AME 77:167-181 (2016)  -  DOI: https://doi.org/10.3354/ame01797

Effects of submarine groundwater discharge on bacterial growth efficiency in coastal Hawaiian waters

Kaile'a M. Carlson1,3, Tracy N. Wiegner2,*

1Tropical Conservation Biology and Environmental Science Graduate Program, University of Hawai’i at Hilo, Hilo, HI 96720, USA
2Marine Science Department, University of Hawai’i at Hilo, Hilo, HI 96720, USA
3Present address: National Park Service, Kaloko-Honokohau NHP, 73-4786 Kanalani St., #14 Kailua-Kona, HI 96740, USA
*Corresponding author:

ABSTRACT: An unresolved question in microbial oceanography is to what extent do heterotrophic bacteria serve as a carbon (C) and nutrient source for higher trophic levels in food webs. Coastal bacterial growth efficiency (BGE) studies addressing this question have focused largely on river-dominated estuaries, but submarine groundwater discharge (SGD) is also an important freshwater, nutrient, and organic matter source to coastal waters, and its effect on BGE is unknown. We assessed BGE, cell abundance, growth rates, production, respiration, and dissolved organic carbon (DOC) bioavailability in surface waters inside and outside of SGD plumes at 4 sites (2 leeward and 2 windward) on Hawai’i Island. SGD effects on bacterial dynamics were greatest within windward SGD plumes, where discharge rates were highest. SGD effects were minimal within leeward plumes as their values were comparable to those in nearby ocean waters. In windward SGD plumes, BGE and cell abundance were lowest, but bacterial growth rates and DOC bioavailability were highest. Bacterial cell abundance was also inversely related to salinity, suggesting that either SGD diluted marine bacterial cells or that it had lower abundances compared to marine waters. Uncoupling of bacterial production and respiration may explain the inverse patterns observed with BGE and growth rates. Overall, low BGE (8 to 20%) in these coastal waters, especially those with high SGD, suggest that bacteria transfer only a small fraction of their consumed C to the next trophic level, and are possibly a source of CO2 to the atmosphere.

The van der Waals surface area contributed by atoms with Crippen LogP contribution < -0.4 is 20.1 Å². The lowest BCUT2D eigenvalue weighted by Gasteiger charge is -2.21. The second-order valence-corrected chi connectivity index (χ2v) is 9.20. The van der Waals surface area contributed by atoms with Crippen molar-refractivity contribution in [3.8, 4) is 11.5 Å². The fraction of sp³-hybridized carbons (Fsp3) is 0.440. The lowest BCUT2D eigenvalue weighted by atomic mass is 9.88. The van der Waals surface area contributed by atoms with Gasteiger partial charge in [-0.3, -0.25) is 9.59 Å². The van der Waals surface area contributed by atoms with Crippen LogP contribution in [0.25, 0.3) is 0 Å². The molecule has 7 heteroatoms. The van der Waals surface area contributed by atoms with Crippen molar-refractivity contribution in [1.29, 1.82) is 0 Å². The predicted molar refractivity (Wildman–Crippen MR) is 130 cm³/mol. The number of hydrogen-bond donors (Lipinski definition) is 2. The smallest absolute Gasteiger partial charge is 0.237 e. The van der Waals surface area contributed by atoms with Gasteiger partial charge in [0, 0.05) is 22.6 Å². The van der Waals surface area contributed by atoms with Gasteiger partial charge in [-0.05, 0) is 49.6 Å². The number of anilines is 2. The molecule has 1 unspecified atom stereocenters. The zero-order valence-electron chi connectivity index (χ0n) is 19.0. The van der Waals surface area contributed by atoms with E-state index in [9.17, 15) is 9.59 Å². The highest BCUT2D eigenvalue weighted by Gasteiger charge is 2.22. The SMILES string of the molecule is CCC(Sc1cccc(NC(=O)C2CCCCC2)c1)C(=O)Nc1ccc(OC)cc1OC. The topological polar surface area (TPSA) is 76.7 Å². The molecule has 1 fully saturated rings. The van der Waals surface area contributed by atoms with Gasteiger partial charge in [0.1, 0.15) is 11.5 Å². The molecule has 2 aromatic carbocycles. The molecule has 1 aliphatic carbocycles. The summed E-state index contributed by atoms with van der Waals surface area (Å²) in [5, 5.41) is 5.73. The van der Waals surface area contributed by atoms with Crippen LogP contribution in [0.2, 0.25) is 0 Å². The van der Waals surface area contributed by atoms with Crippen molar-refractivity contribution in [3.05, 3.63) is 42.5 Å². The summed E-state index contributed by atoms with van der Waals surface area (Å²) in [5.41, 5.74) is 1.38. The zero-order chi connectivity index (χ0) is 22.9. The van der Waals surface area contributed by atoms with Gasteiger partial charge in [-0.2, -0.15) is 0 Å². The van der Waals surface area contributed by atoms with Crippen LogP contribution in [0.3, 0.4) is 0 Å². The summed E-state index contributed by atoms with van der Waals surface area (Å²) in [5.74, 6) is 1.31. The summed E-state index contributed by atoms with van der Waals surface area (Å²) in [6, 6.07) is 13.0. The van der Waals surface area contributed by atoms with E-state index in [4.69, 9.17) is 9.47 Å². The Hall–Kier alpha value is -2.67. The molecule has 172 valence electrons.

KEY WORDS: Bacterial cell abundance · Bacterial growth efficiency · Bacterial growth rates · Bacterial production · Bacterial respiration · Hawai’i · Submarine groundwater discharge


Full text in pdf format 
Cite this article as: Carlson KM, Wiegner TN (2016) Effects of submarine groundwater discharge on bacterial growth efficiency in coastal Hawaiian waters. Aquat Microb Ecol 77:167-181. https://doi.org/10.3354/ame01797

Export citation
Mail this link - Contents Mailing Lists - RSS
- -